People in London "Offended" Over Tube Ad Featuring Woman in Bikini

Posted: Apr 27, 2015 5:30 PM

London is in an uproar over an ad for Protein World's new weight loss collection that features a slim woman wearing a yellow bikini. Protests have been planned for next Saturday, on the grounds that the ad somehow is sexist and promotes an unhealthy body image. Further, people are also claiming that the ad perpetuates the notion that only thin people can wear bikinis.

From The Guardian:

Thousands of people have signed an online petition for the posters, for Protein World weight-loss products, to be removed from London Underground stations. Others have organised a “taking back the beach” protest, set for London’s Hyde Park on Saturday.

The Advertising Standards Authority said it had received 216 complaints with the general nature being that the ad is “offensive, irresponsible and harmful because it promotes an unhealthy body image”. The ASA said it was carefully assessing the complaints to establish if there are ground for further action.

More than 44,000 people had signed the petition at by lunchtime on Monday. Others angered by the ad have shared pictures, using the hashtag #everybodysready, of defaced posters.

The petition claims that Protein World is deliberately targeting people to "make them feel inferior" to the model in the ad who has an "unrealistic" body.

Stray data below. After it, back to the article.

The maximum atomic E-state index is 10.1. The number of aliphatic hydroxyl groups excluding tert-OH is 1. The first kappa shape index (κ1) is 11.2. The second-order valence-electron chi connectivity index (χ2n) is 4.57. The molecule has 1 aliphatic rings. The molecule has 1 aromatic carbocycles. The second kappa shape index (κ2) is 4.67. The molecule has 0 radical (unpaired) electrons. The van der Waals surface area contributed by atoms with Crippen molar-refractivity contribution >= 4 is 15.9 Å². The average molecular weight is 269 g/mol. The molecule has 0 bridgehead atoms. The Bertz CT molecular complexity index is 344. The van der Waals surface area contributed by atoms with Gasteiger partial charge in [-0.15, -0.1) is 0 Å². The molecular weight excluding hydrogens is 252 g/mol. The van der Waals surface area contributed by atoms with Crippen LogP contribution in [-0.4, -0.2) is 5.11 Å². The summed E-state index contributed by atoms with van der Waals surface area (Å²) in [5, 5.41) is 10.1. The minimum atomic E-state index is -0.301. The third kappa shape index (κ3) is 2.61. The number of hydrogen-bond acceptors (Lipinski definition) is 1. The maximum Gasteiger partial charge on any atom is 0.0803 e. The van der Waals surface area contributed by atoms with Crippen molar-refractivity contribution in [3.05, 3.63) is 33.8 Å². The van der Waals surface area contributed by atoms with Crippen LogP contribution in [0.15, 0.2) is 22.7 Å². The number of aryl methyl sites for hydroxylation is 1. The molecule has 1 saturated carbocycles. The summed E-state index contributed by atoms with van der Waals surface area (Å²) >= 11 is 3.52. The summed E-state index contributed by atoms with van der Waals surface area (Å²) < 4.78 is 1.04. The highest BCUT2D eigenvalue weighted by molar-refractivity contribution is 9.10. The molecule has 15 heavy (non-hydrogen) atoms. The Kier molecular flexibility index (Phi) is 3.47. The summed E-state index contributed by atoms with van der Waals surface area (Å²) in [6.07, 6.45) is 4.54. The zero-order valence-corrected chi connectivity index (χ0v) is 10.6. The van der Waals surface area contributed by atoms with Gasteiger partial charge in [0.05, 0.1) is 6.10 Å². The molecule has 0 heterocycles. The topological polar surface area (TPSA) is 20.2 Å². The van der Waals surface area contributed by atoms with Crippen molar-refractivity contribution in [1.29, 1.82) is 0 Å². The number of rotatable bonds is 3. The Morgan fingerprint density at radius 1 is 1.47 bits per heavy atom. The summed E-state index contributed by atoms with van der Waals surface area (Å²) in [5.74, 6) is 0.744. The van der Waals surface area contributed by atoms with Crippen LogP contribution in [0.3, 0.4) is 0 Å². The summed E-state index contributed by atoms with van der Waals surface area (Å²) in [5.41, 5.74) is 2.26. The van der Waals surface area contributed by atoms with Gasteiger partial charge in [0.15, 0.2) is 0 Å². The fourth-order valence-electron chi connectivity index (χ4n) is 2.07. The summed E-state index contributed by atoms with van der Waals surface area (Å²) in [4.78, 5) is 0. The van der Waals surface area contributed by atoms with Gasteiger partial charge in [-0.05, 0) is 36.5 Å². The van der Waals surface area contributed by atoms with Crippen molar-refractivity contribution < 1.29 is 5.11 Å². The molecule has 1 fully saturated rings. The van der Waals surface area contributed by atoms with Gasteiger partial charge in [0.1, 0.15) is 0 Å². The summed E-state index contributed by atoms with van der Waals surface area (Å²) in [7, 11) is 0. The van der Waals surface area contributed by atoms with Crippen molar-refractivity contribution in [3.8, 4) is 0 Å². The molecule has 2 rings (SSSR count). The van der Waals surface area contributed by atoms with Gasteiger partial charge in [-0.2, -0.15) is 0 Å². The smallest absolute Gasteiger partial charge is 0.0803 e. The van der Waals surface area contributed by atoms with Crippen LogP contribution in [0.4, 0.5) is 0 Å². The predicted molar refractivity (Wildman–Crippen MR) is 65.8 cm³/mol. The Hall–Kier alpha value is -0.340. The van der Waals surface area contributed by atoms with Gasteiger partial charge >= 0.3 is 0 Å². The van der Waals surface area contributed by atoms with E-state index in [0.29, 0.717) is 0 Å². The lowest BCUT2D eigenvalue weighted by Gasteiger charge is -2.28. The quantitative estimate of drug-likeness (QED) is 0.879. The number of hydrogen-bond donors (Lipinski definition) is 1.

Despite all of this "controversy" over the ad, Protein World has been raking it in:

I guess it's nice knowing that other countries are susceptible to the recent outbreak of "I'm-offended-so-you-need-to-stop" syndrome. There is nothing wrong with that ad. The model does not appear to be underweight (or even overly-photoshopped), and I'm failing to understand how her body is "unrealistic." In the U.K., nearly two thirds of adults are classified as either being overweight or obese. One would think/hope that this would be a much more pressing concern than a supplement company trying to sell a product, but nope. The feminists are angry. We all must protest because someone attractive is being used, presumably with her consent, to sell a product.

There's nothing wrong with a person trying to look their best while wearing an article of clothing that's generally very unforgiving. There's also nothing wrong with the opposite approach to swimwear. However, shaming either of these groups is not acceptable.